Jump to content


participating member
  • Posts

  • Joined

  • Last visited

Everything posted by baranoouji

  1. Mmm. I have to confess that Italian stores around here haven't been the same since my visit to Boston. (A kingdom for some pignolis!) Thank you for the tip, though.
  2. I'm Filipino, so I can say that the one next to Little Quiapo is pretty good. I prefer Mabuhay in Springfield, mainly because of the availability of tasty snacks like cuchinta and hopiang munggo. Thanks for reminding me, because I've been meaning to drag my fiancé out for some lechon baboy and halo-halo. I'll PM now for the D.C. stuff. Thank you for your fabulous helpfulness!
  3. Fried chicken livers?! I must know more. Where are these Popeyes? Personally, I love with a secret and guilty delight: -Popeyes spicy chicken. Especially the fatty parts... -McDonald's sausage egg mcmuffin. Death on a paper wrapping, but so good... -McDonald's apple pie thingy. Oooh. Two for a dollar? Don't mind if I do! -Clam strips. Though except in New England, it's always a bitter disappointment. -Subway sweet onion chicken teriyaki sandwiches, with extra sauce if the sandwich people can be conned into doing so. -Anything fried from Chik-fil-A. :swoon:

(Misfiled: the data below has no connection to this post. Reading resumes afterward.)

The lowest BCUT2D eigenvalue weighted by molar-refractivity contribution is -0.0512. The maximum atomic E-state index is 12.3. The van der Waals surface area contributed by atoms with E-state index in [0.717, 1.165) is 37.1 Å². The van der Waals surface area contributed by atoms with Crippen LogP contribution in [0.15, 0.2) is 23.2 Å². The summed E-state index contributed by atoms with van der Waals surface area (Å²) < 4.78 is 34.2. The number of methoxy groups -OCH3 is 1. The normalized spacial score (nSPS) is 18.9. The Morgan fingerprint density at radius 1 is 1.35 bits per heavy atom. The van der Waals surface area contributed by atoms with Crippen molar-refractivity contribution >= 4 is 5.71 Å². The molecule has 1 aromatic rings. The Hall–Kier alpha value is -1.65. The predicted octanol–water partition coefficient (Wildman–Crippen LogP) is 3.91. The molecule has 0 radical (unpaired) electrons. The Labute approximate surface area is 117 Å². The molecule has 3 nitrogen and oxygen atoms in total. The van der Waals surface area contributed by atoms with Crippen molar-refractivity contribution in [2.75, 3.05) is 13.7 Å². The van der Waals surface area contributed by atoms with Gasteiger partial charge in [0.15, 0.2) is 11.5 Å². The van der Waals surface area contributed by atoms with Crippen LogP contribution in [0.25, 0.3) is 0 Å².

4. The Melting Pot is a fun place if you're going with friends. Better food can be had elsewhere (I'm thinking about the salad and main courses), but the whole skewer-and-dip thing is very fun. Though if you have a fondue set-up at home, I'd say just stay home! The best courses are the cheese course and the dessert course -- though I'd steer away from the cheddar and beer fondue. The main courses are trendy without actual tastiness and heavy to boot, and are best avoided. What personally squicks me out the most is the hideously officious service that I always seem to get at these places.
  5. Thank you! I am really impressed with the area's diversity in terms on markets. If impressed means "going to eat a lot in the next few years" that is.
  6. Squab's probably the only thing that would fit in my fridge. I wish I was kidding, but I am not.
  7. c_ruark told me about this Chantico stuff. He also mentioned something about 540 kCal per serving? :boggle: I think this stuff must be basically be liquid truffles!